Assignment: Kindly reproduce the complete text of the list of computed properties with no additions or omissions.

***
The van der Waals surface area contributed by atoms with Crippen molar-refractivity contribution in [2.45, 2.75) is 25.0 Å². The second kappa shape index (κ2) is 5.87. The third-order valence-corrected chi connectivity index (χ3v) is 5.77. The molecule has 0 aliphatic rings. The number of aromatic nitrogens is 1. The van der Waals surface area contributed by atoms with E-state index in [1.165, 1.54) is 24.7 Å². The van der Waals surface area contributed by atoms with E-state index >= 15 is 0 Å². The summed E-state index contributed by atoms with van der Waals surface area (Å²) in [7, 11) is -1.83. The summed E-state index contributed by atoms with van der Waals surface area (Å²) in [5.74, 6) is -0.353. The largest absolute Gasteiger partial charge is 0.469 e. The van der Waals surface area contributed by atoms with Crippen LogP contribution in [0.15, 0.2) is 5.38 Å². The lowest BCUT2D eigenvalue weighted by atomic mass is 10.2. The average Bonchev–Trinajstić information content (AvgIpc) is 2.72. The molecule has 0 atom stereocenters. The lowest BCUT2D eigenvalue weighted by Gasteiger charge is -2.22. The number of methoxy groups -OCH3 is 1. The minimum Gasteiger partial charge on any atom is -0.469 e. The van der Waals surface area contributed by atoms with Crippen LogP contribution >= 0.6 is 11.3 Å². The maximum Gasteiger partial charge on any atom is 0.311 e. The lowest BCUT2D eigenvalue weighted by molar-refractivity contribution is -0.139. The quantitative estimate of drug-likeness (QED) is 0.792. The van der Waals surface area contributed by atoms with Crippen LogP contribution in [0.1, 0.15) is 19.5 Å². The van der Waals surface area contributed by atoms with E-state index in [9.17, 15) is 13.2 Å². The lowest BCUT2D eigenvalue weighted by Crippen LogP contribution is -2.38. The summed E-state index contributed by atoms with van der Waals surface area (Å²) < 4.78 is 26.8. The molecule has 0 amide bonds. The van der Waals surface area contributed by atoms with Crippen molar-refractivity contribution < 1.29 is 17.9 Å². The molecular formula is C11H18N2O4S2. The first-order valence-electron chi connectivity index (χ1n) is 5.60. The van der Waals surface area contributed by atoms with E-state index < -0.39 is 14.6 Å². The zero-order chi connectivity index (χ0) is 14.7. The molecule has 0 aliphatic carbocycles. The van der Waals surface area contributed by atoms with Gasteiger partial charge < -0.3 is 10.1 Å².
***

The van der Waals surface area contributed by atoms with Crippen molar-refractivity contribution in [2.45, 2.75) is 25.0 Å². The second kappa shape index (κ2) is 5.87. The third-order valence-corrected chi connectivity index (χ3v) is 5.77. The molecule has 0 aliphatic rings. The number of aromatic nitrogens is 1. The van der Waals surface area contributed by atoms with E-state index in [1.165, 1.54) is 24.7 Å². The van der Waals surface area contributed by atoms with E-state index >= 15 is 0 Å². The summed E-state index contributed by atoms with van der Waals surface area (Å²) in [7, 11) is -1.83. The summed E-state index contributed by atoms with van der Waals surface area (Å²) in [5.74, 6) is -0.353. The largest absolute Gasteiger partial charge is 0.469 e. The van der Waals surface area contributed by atoms with Crippen LogP contribution in [0.15, 0.2) is 5.38 Å². The lowest BCUT2D eigenvalue weighted by atomic mass is 10.2. The average Bonchev–Trinajstić information content (AvgIpc) is 2.72. The molecule has 0 atom stereocenters. The lowest BCUT2D eigenvalue weighted by Gasteiger charge is -2.22. The number of methoxy groups -OCH3 is 1. The minimum Gasteiger partial charge on any atom is -0.469 e. The van der Waals surface area contributed by atoms with Crippen LogP contribution >= 0.6 is 11.3 Å². The maximum Gasteiger partial charge on any atom is 0.311 e. The lowest BCUT2D eigenvalue weighted by molar-refractivity contribution is -0.139. The quantitative estimate of drug-likeness (QED) is 0.792. The van der Waals surface area contributed by atoms with Crippen LogP contribution in [0.1, 0.15) is 19.5 Å². The van der Waals surface area contributed by atoms with E-state index in [9.17, 15) is 13.2 Å². The lowest BCUT2D eigenvalue weighted by Crippen LogP contribution is -2.38. The summed E-state index contributed by atoms with van der Waals surface area (Å²) < 4.78 is 26.8. The molecule has 0 amide bonds. The van der Waals surface area contributed by atoms with Crippen molar-refractivity contribution < 1.29 is 17.9 Å². The molecular formula is C11H18N2O4S2. The first-order valence-electron chi connectivity index (χ1n) is 5.60. The van der Waals surface area contributed by atoms with E-state index < -0.39 is 14.6 Å². The zero-order chi connectivity index (χ0) is 14.7. The molecule has 0 aliphatic carbocycles. The van der Waals surface area contributed by atoms with Gasteiger partial charge < -0.3 is 10.1 Å².